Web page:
A brief note on this idea of reduced sanity. Let's ask ourselves this question: If a similar crime had been committed by a Muslim, would the assertion that the perpetrator had allegedly been in a state of reduced sanity prevent the prosecutor from proposing a lengthy sentence as punishment?

Let's notice that the tendency to excuse non-Islamist terrorists or racist murderers due to their mental state has almost become a custom in the Czech Republic and elsewhere in Europe - a group of experts in psychiatry did their best to turn Breivik, the Norwegian terrorist, into a madman, while other psychiatrists refuted their diagnosis. The murderer of three Romani people in Hurbanova, Slovakia, who also shot and injured another two people in that same attack, was sentenced to just nine years in prison with psychiatric treatment to follow.

In that case the Slovak prosecutor, who from the beginning had alleged that the perpetrator had planned the murders and that this had not been behavior of the short-circuited kind, suddenly pivoted 180 degrees after reading a vaguely-formulated psychiatric assessment and proposed the low punishment himself. Four years for an act of terrorism in this Czech case, one that has been proven beyond the shadow of a doubt, makes a mockery of common sense.

What lies behind such proposals is the feeling that European terrorists or racist murderers are, after all, just "our white guys", who have nothing in common with fanatics who are Islamists - but that is a big error, because what they have in common is their methods, including violent ones, as well as the way they think. Here is just one of many examples: The organized attack by neo-Nazis on the Klinika social center, including attempts to set the people inside the center on fire, was shelved by police officers who said they could not charge the group as a whole, and they had not managed to prove what each individual member of the group had actually done.

Comparing punishments

When we compare this case with the punishments handed down for other felonies, then four years for committing the attempted derailment of two trains in which innocent people are traveling is cynical indeed. Take the case of Jakub Hurník (age 20), who recently began serving eight years in prison.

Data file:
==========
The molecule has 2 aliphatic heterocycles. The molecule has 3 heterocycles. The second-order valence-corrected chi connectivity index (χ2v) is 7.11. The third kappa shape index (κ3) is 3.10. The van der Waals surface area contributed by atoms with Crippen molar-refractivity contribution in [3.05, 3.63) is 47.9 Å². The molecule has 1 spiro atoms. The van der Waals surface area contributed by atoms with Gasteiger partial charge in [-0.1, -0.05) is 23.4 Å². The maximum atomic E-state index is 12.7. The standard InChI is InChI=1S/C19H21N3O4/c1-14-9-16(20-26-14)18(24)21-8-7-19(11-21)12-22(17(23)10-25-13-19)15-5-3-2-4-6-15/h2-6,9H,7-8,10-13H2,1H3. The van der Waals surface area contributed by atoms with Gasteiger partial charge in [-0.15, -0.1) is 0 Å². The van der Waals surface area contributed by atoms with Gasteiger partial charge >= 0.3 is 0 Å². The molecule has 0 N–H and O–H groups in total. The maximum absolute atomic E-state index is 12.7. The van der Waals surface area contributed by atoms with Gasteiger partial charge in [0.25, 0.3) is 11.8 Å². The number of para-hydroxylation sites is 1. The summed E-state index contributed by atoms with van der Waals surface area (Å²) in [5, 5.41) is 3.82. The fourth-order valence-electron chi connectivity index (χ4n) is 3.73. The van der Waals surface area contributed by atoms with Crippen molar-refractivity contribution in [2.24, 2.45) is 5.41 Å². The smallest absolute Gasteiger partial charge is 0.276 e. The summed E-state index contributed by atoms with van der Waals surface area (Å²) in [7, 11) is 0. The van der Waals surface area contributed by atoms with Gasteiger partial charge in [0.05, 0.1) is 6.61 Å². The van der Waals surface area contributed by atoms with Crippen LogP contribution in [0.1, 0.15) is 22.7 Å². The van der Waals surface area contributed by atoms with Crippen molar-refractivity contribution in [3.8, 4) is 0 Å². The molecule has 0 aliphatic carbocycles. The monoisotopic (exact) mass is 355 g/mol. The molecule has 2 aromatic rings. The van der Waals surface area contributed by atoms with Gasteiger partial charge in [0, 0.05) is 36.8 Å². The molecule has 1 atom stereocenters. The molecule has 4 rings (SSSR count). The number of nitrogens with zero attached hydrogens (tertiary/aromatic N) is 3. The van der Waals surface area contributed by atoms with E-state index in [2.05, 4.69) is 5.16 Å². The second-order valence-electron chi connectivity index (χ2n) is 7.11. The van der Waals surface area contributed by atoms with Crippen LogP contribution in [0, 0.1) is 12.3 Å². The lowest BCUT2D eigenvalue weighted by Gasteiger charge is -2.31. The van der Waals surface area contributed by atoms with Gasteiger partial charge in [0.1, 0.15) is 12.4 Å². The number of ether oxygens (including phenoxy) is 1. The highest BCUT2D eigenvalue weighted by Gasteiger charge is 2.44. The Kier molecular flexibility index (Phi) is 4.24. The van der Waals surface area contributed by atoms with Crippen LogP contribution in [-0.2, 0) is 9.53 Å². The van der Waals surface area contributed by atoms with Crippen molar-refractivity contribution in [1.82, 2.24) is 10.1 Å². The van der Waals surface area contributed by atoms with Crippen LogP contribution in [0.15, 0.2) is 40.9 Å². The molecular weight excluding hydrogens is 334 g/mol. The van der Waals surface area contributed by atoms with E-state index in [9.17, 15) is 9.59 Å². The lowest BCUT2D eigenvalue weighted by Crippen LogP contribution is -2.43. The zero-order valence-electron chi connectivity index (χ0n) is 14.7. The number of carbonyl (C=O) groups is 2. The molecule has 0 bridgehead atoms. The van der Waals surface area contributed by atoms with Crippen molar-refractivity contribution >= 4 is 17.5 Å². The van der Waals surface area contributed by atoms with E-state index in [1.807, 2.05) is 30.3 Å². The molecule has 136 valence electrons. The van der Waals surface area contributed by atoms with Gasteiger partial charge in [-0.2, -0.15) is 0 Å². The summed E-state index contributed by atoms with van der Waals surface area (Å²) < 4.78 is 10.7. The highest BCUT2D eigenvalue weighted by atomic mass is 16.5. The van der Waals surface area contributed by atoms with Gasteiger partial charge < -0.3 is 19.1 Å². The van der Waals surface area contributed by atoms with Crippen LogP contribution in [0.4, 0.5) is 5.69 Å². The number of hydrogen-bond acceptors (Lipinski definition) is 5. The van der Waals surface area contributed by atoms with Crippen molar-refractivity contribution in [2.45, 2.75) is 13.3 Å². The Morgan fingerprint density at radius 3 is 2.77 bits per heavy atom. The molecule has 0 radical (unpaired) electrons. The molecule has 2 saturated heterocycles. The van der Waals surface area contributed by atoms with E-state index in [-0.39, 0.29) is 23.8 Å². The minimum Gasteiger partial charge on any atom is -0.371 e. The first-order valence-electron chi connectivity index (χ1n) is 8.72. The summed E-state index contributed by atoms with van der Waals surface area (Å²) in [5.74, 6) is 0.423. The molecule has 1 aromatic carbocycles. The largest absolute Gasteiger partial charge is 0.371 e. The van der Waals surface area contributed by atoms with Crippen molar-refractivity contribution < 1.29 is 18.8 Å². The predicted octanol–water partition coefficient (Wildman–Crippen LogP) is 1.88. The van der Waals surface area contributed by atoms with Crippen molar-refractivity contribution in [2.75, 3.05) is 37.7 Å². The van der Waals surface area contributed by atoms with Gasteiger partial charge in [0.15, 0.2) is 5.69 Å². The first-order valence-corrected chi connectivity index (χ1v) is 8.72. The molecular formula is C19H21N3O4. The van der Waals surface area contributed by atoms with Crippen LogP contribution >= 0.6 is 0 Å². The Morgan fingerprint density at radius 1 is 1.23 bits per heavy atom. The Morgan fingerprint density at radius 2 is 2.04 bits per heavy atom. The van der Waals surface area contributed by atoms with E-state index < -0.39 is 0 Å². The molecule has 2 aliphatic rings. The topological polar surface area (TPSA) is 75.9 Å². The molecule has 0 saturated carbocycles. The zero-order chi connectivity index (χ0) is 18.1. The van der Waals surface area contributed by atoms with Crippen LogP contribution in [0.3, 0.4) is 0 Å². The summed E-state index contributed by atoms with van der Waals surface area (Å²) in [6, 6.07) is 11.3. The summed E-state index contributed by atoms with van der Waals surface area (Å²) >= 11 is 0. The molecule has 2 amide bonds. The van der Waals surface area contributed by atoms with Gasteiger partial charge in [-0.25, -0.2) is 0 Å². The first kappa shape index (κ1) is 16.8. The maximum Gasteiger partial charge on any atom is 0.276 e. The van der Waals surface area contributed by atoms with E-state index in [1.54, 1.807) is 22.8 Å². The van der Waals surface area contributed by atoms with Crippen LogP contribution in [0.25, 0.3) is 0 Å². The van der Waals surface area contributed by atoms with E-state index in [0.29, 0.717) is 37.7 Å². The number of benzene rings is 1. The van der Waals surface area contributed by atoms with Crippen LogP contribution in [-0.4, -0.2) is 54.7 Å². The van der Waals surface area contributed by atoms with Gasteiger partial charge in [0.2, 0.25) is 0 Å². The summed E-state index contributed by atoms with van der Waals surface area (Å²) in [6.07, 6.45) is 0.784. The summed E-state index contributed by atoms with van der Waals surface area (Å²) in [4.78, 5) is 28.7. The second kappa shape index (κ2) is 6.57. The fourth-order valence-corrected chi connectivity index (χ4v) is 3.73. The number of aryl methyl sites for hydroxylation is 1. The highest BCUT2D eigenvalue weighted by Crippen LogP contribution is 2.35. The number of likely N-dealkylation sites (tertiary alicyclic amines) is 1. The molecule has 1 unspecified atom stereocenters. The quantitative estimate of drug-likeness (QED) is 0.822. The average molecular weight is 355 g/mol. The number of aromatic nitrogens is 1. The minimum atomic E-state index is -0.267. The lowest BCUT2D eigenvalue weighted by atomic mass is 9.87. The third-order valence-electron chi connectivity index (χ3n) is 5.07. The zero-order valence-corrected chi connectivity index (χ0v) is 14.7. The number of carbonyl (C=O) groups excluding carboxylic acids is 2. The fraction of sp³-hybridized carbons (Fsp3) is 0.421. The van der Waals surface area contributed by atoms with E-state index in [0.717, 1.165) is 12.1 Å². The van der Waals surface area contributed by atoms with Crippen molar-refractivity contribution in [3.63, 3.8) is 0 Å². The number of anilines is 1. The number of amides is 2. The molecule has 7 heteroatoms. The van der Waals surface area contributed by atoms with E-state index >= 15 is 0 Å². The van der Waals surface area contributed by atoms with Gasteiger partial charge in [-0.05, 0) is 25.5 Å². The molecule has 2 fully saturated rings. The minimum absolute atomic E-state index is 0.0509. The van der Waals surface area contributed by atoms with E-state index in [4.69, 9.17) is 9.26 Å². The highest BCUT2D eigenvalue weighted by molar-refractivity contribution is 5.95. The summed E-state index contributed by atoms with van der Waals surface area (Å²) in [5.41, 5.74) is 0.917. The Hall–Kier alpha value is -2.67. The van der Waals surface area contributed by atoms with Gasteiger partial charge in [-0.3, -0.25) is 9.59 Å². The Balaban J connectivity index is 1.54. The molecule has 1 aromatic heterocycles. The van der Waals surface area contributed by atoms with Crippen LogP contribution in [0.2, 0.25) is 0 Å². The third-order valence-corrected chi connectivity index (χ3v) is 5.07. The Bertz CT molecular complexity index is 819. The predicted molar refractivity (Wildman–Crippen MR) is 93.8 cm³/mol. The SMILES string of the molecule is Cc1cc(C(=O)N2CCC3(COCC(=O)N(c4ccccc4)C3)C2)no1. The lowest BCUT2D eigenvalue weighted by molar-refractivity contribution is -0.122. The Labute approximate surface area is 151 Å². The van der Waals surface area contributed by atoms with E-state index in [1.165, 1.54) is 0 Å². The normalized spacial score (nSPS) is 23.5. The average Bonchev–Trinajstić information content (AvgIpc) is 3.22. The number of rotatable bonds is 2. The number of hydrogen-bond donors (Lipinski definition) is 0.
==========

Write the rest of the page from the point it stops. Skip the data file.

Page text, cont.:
According to the court, Hurník aided and abetted the destruction of a unique 16th-century wooden church in the Czech town of Guty, Třinec district. The youth testified that he had been tricked into being involved by a "friend" who asked him for a ride.

Hurník never set anything on fire himself, and he did not know the perpetrator wanted to set the church on fire until it was too late. The Czech Police are also able to be merciless when it comes to perpetrators of felonies with a political flavor whom they perceive to be left-wingers.

Let's recall Operation Phoenix. According to the indictment in that case, in April 2015 several anarchists planted two flammable mixtures of gasoline, polystyrene and vegetable oil near the Chuchle railway bridge, where an attack was meant to be carried out against a military train.

Two women were also tried for not preventing the planned attack. The entire terrorist action had been provoked by two secret police officers who had infiltrated the group.

The left-wing activists were acquitted because they refuted the evidence submitted in favor of the police version of events. The prosecutor, however, proposed that two of them be sentenced to 12 years in prison for merely preparing the attack - in other words, for a felony that was never carried out.

For comparison's sake, news server has previously described several arson attacks against Romani people - ones that were actually committed - towards which the police and sometimes even the courts have taken very lax approaches. The Czech Police in Opava, for example, have never even completed their investigations into the 2010 arson attacks there.

Let's not elect haters

Failing to punish perpetrators, or handing down low sentences against them, directly encourages them, so this siding with Balda-type criminals is something that all of society, including the police themselves, could soon regret. Even Breivik, who murdered dozens of young people for political reasons, was sentenced to just 20 years in prison.

What kind of message is being sent to terrorists by the actions of the police and the justice system itself in these cases? For the rest of us there is just one conclusion: Let's not elect politicians who spark fear and hatred in society, because we could end up the victims ourselves one day.

František Kostlán, translated by Gwendolyn Albert